In 2014, Shi’a Muslims continued to be detained and arrested arbitrarily. In December 2014, Shi’a cleric and prominent opposition leader Ali Salman was arrested and charged with several security-related crimes that could carry prison terms ranging from three years to life. Human rights defenders have said the charges are baseless, and UN experts have criticized them as violations of the freedoms of expression, association, and religion. At the end of the reporting period, Salman remains in detention. In April 2014, the government forced Shi’a cleric Hussain Mirza Abdelbaqi Najati to leave the country after revoking his Bahraini citizenship in November 2012. According to the UN Special Rapporteur on Freedom of Religion or Belief, the authorities expelled Najati on account of “religiously motivated discrimination.”
Furthermore, government and pro-government media continued to use inflammatory, sectarian rhetoric. New media laws that would curb anti-Shi’a incitement, as recommended in the BICI report, have not been passed. According to interlocutors, members of the Shi’a community still cannot serve in the active military, only in administrative positions, and there are no Shi’a in the upper levels of the Bahrain government security apparatus, including the military and police.
While the Bahraini government did not meet its end-of-2014 deadline, it made significant progress in rebuilding the destroyed structures over the past year. In early 2014, the government increased to approximately $8 million the amount to rebuild Shi’a mosques and religious structures, nearly twice what it pledged in 2012. It also moved the deadline from 2018 to the end of 2014 to complete the construction of the 30 destroyed structures identified in the BICI report. As of December 2014, 14 mosques had been rebuilt, eight by the government and six by the Shi’a community, and 13 others were approximately 80-90 percent complete. The government helped secure legal permits for the six structures built by the Shi’a community, however, despite indicating a willingness in the past, officials have not committed to reimbursing the community.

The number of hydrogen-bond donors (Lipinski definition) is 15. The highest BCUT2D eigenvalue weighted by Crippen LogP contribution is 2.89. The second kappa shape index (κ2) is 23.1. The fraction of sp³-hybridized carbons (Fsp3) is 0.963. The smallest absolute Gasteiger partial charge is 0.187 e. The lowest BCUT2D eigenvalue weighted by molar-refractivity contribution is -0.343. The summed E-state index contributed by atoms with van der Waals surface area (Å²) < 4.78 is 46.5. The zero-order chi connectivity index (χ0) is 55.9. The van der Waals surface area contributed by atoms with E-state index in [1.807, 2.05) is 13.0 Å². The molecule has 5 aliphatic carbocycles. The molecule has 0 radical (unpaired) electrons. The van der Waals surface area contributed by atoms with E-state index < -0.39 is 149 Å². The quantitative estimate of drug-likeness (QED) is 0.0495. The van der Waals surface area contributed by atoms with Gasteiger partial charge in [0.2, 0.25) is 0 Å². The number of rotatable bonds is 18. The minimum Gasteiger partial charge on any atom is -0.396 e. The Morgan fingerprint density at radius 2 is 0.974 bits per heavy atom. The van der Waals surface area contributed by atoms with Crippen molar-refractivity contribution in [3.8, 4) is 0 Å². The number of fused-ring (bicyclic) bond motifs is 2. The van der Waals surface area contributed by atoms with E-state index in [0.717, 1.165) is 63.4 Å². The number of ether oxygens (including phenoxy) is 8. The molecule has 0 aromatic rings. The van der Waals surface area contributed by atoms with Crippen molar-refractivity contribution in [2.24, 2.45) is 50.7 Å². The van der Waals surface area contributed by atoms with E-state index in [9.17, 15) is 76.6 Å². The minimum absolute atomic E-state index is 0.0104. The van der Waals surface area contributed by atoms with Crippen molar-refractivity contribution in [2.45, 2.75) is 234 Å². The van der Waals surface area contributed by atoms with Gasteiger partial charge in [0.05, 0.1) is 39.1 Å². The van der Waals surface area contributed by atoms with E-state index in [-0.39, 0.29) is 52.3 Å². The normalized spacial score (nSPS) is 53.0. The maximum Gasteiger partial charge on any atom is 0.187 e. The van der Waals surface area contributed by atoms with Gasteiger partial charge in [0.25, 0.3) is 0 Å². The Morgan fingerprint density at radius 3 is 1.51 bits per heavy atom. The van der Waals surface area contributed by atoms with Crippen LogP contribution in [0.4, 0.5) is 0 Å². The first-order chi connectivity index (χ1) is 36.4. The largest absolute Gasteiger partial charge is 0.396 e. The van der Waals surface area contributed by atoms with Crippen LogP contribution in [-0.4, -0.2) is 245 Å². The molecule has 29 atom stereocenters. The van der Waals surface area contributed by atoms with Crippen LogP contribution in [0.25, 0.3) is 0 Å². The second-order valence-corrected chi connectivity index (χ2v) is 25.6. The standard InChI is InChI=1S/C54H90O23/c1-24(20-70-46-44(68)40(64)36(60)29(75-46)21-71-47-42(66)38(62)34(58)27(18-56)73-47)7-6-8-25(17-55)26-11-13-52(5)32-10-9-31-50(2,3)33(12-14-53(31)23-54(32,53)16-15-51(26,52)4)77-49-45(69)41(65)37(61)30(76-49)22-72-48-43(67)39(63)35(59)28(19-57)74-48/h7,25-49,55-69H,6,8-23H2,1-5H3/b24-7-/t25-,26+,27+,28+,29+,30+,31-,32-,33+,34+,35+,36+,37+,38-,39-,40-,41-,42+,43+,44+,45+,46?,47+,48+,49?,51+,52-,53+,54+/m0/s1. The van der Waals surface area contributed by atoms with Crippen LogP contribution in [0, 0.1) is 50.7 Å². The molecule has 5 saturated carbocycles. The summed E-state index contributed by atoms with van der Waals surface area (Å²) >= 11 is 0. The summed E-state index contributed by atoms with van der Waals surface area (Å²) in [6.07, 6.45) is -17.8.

There has been no progress on three of the 30 sites due to ongoing procedural and legal hurdles. Of the 27 completed or nearly complete, one mosque – the Mohamad Al Barbaghi mosque, which is religiously and historically significant to the Shi’a community – is nearly completed, but was rebuilt some 200 meters from its original site. The government says this was for security reasons, since the original mosque site is next to a major highway, but some members of the Shi’a community continue to insist that the mosque can only be built on the original location. In the past, Bahraini officials have committed to an ongoing dialogue with the Shi’a community to resolve the remaining disputed cases, although representatives from the Shi’a community do not believe the government is fully committed to the negotiations.
USCIRF urges the United States government to continue to press the Bahraini government to implement fully the BICI recommendations, including those related to freedom of religion and belief and accountability for past abuses against the Shi’a community. In addition, USCIRF continues to encourage the Bahraini government to reimburse the Shi’a community for expending its own funds to rebuild six mosques and religious structures that were demolished in 2011.